I’ve had more than a little problem putting this together – I intended letting this out on Saturday and I’ve had to put it back.

I knew it might be a bit difficult, and it has been.  I ended up writing a lot more than I intended to, and now I’ve put all that to one side and started again as I’m sure you don’t want to see something the size of War and Peace.  😉

I’ll get right to the heart of it.

In late 2002 (around about this time of the year), I was diagnosed with severe depression bought on by job related stress.

I know some people reading this will think that depression is just another way of saying you’re feeling a bit down.  And that’s exactly how I used to think of it until it was my turn.  😉

We all say it don’t we?  “I’m depressed…”

But feeling a bit down doesn’t even get anywhere near what depression is really all about.  And no, you can’t “shake yourself out of it” in much the same way that you can’t shake yourself out of any other life threatening illness, like cancer for example.  I know that one might be a hard one to swallow for some, but it’s true.

I sincerly hope depression never touches you.

Anyway.  I won’t bore you with the details, but I ended up being off work for two years and then finally leaving the company I was working for.  I later found out that at the time long term illness (due mainly to depression) within my business group was running at an incredible SIX percent – I think the industry standard is something like a quarter of a percent for ALL reasons.

The company had gone bad, and taken me (and a lot of other people) down with it.  I was in a bad way, and it’s left its mark on me.

So I left.  But I wasn’t idle for the two years I was off work.  You might say I was lucky enough to be able to spend that time researching and learning how to run my own business – under doctor’s orders I hasten to add.  Cognitive behavioural therapy (CBT) helps a LOT with depression.  For me it means “Keep yourself too busy to get any worse and hope you start to get better.”

Following that period, there were some rough times but we still did okay, and eventually I moved away from selling physical goods and into my first love of software.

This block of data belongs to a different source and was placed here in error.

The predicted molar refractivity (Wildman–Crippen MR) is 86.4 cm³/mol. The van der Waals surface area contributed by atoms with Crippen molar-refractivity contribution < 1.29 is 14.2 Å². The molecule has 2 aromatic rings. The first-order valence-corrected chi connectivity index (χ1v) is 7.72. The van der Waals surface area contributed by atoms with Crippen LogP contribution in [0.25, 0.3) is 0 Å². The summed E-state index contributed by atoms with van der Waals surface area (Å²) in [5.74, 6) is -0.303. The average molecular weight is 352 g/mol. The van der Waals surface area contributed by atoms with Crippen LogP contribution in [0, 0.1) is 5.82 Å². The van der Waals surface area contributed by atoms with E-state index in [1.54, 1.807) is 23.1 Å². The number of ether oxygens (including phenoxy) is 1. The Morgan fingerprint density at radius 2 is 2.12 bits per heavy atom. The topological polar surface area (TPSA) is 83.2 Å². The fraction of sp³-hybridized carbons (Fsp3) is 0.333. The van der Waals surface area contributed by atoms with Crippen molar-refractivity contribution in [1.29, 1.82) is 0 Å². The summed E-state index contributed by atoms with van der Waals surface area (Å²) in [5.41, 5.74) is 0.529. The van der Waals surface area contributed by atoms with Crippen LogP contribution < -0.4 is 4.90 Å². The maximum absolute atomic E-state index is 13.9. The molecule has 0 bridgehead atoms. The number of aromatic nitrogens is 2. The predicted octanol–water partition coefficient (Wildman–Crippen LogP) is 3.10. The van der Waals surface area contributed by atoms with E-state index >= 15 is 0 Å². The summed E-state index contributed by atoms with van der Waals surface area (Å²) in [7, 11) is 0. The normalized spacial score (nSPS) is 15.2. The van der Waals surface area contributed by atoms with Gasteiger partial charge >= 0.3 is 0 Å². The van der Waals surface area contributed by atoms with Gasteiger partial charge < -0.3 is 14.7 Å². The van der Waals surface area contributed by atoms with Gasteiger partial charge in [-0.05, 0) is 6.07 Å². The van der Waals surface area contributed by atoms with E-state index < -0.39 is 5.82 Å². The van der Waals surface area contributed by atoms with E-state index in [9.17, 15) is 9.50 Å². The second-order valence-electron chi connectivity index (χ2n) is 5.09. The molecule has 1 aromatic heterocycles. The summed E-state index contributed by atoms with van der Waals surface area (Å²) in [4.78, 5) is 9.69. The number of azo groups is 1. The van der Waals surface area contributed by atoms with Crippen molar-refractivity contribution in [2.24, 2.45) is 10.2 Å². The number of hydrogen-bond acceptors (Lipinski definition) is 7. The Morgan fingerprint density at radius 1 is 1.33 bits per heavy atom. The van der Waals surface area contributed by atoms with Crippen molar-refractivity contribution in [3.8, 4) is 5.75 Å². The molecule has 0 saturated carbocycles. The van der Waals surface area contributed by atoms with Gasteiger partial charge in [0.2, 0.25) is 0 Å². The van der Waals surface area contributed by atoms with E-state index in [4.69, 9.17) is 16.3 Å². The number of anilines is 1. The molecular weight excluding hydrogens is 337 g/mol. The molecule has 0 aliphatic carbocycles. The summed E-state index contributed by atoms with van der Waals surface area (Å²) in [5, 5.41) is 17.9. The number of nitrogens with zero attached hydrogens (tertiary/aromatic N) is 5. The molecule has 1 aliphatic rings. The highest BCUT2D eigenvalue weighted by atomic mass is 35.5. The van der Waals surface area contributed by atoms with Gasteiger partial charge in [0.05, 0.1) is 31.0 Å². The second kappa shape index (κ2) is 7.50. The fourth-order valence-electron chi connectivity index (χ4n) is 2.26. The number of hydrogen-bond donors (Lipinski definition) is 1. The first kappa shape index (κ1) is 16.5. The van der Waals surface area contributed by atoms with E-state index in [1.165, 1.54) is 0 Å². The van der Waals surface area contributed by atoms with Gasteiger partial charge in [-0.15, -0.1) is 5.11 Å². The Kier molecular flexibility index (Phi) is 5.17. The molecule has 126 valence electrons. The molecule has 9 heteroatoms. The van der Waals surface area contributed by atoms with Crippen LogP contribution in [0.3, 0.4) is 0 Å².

And here I am today.

The depression *has* changed me.  I can’t say for good or bad, I’m just different.

I’m almost back to the fun loving and very sociable person I was over ten years ago, but it’s taken a long time to get here, and there have been ups and downs.  (I still have my grumpy days, but I don’t think I’m any different to most people in that respect.)

One of the changes now is I’m a VERY positive person, and I’ve also become a bit of a workaholic.  Although I still like to kick back and enjoy myself as a reward for my hard work.

The positive aspect of my nature is part of my defensive shield against future “issues” and it’s a good thing to have, but means I can’t and won’t tolerate any negativity or negative vibes from people.  My attitude is a little bit of “If you want to bring yourself down, that’s YOUR choice, now get out of my face.”  😉

It means that although I’m a much kinder more empathatic person, I will no longer “Put up with fools gladly.”  I now say if you want someone to blame for all your problems, go look in the mirror.

And that’s exactly how I lead my own life now.

If I have a problem, it’s my problem and I caused it.  Something I did, some choice I made means it happened.  And by accepting responsibility for everything in my life (the good things too) I don’t dwell on why things work out the way they do.  I already know it’s because of me and the effect I have on the world around me, even when it’s a bit unexpected.

And conversely, I no longer even try to accept responsibility for what other people do, and who then try to lay it at my door.  (I teach this to my children.)

They did “this”, then “this other thing” happened as a result, even if it was an accident or a freak occurrence – THEY made the initial decision, the responsibility is theirs.

“Don’t try to blame anyone else except yourself” has become a lifestyle for me.  And it’s both liberating and exhilarating.  🙂

So why the heck am I telling you all this for?

It’s important.  But this is already long enough, and so I’ll tell you in the next post.

Until then.

-Frank Haywood